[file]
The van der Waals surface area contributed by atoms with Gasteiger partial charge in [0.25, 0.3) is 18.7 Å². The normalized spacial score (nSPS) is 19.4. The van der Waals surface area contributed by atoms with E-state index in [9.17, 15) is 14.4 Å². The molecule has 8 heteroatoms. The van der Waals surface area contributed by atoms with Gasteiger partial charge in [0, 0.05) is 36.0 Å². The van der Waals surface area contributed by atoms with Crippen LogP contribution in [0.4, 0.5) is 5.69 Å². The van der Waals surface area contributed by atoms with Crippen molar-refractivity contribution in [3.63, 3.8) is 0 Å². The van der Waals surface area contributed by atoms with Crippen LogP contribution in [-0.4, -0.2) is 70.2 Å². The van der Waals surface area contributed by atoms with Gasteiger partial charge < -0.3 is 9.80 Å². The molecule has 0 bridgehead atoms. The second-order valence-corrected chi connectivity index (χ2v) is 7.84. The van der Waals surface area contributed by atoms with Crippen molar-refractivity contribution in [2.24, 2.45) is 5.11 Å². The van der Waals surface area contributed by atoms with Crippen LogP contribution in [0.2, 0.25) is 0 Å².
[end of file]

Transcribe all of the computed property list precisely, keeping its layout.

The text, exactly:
The van der Waals surface area contributed by atoms with Gasteiger partial charge in [0.25, 0.3) is 18.7 Å². The normalized spacial score (nSPS) is 19.4. The van der Waals surface area contributed by atoms with E-state index in [9.17, 15) is 14.4 Å². The molecule has 8 heteroatoms. The van der Waals surface area contributed by atoms with Gasteiger partial charge in [0, 0.05) is 36.0 Å². The van der Waals surface area contributed by atoms with Crippen LogP contribution in [0.4, 0.5) is 5.69 Å². The van der Waals surface area contributed by atoms with Crippen molar-refractivity contribution in [3.63, 3.8) is 0 Å². The van der Waals surface area contributed by atoms with Crippen LogP contribution in [-0.4, -0.2) is 70.2 Å². The van der Waals surface area contributed by atoms with Gasteiger partial charge < -0.3 is 9.80 Å². The molecule has 0 bridgehead atoms. The second-order valence-corrected chi connectivity index (χ2v) is 7.84. The van der Waals surface area contributed by atoms with Crippen molar-refractivity contribution in [2.24, 2.45) is 5.11 Å². The van der Waals surface area contributed by atoms with Crippen LogP contribution in [0.2, 0.25) is 0 Å².